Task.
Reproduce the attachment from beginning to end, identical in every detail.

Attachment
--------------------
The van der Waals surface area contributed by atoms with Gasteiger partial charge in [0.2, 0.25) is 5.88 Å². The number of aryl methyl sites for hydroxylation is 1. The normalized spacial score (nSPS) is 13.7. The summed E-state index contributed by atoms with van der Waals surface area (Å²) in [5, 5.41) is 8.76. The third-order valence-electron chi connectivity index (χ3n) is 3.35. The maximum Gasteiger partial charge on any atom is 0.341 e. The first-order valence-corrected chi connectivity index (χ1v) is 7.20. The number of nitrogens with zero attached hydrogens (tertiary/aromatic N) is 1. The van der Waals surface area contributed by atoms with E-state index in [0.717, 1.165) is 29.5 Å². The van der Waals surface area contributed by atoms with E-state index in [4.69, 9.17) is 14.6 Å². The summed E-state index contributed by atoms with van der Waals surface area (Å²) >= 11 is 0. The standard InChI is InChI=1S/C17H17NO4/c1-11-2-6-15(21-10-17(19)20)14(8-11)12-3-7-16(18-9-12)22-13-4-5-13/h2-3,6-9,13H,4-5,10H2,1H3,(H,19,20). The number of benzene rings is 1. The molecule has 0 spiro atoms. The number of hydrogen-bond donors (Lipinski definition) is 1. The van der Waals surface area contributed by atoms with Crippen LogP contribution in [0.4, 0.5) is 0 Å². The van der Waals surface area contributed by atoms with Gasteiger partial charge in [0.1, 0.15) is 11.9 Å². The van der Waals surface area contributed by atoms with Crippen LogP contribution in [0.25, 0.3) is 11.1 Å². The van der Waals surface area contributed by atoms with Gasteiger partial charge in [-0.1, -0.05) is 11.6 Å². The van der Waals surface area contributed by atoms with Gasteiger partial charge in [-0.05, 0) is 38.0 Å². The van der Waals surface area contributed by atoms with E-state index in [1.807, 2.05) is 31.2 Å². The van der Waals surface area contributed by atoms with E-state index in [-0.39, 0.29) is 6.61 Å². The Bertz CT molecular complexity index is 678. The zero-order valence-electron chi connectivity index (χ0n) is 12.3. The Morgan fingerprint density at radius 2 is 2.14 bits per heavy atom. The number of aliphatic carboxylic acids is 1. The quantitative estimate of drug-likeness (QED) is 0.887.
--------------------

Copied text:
The van der Waals surface area contributed by atoms with Gasteiger partial charge in [0.2, 0.25) is 5.88 Å². The number of aryl methyl sites for hydroxylation is 1. The normalized spacial score (nSPS) is 13.7. The summed E-state index contributed by atoms with van der Waals surface area (Å²) in [5, 5.41) is 8.76. The third-order valence-electron chi connectivity index (χ3n) is 3.35. The maximum Gasteiger partial charge on any atom is 0.341 e. The first-order valence-corrected chi connectivity index (χ1v) is 7.20. The number of nitrogens with zero attached hydrogens (tertiary/aromatic N) is 1. The van der Waals surface area contributed by atoms with E-state index in [0.717, 1.165) is 29.5 Å². The van der Waals surface area contributed by atoms with E-state index in [4.69, 9.17) is 14.6 Å². The summed E-state index contributed by atoms with van der Waals surface area (Å²) >= 11 is 0. The standard InChI is InChI=1S/C17H17NO4/c1-11-2-6-15(21-10-17(19)20)14(8-11)12-3-7-16(18-9-12)22-13-4-5-13/h2-3,6-9,13H,4-5,10H2,1H3,(H,19,20). The number of benzene rings is 1. The molecule has 0 spiro atoms. The number of hydrogen-bond donors (Lipinski definition) is 1. The van der Waals surface area contributed by atoms with Crippen LogP contribution in [0.4, 0.5) is 0 Å². The van der Waals surface area contributed by atoms with Gasteiger partial charge in [0.1, 0.15) is 11.9 Å². The van der Waals surface area contributed by atoms with Crippen LogP contribution in [0.25, 0.3) is 11.1 Å². The van der Waals surface area contributed by atoms with Gasteiger partial charge in [-0.1, -0.05) is 11.6 Å². The van der Waals surface area contributed by atoms with Gasteiger partial charge in [-0.05, 0) is 38.0 Å². The van der Waals surface area contributed by atoms with E-state index in [1.807, 2.05) is 31.2 Å². The van der Waals surface area contributed by atoms with E-state index in [-0.39, 0.29) is 6.61 Å². The Bertz CT molecular complexity index is 678. The zero-order valence-electron chi connectivity index (χ0n) is 12.3. The Morgan fingerprint density at radius 2 is 2.14 bits per heavy atom. The number of aliphatic carboxylic acids is 1. The quantitative estimate of drug-likeness (QED) is 0.887.